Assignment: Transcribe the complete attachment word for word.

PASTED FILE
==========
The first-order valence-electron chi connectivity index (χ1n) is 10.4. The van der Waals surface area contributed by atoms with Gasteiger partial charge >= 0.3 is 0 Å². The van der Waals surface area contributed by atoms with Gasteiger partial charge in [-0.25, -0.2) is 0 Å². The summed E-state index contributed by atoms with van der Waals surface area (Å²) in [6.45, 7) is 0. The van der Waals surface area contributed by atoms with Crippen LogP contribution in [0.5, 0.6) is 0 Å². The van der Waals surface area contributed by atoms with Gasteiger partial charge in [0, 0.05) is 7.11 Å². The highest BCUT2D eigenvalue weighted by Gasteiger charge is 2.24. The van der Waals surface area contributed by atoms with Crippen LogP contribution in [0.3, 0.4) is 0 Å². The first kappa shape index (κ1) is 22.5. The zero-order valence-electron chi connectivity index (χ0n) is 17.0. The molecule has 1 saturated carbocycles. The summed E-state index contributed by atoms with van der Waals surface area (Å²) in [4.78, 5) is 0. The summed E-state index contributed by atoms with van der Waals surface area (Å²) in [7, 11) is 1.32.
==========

The first-order valence-electron chi connectivity index (χ1n) is 10.4. The van der Waals surface area contributed by atoms with Gasteiger partial charge >= 0.3 is 0 Å². The van der Waals surface area contributed by atoms with Gasteiger partial charge in [-0.25, -0.2) is 0 Å². The summed E-state index contributed by atoms with van der Waals surface area (Å²) in [6.45, 7) is 0. The van der Waals surface area contributed by atoms with Crippen LogP contribution in [0.5, 0.6) is 0 Å². The van der Waals surface area contributed by atoms with Gasteiger partial charge in [0, 0.05) is 7.11 Å². The highest BCUT2D eigenvalue weighted by Gasteiger charge is 2.24. The van der Waals surface area contributed by atoms with Crippen LogP contribution in [0.3, 0.4) is 0 Å². The first kappa shape index (κ1) is 22.5. The zero-order valence-electron chi connectivity index (χ0n) is 17.0. The molecule has 1 saturated carbocycles. The summed E-state index contributed by atoms with van der Waals surface area (Å²) in [4.78, 5) is 0. The summed E-state index contributed by atoms with van der Waals surface area (Å²) in [7, 11) is 1.32.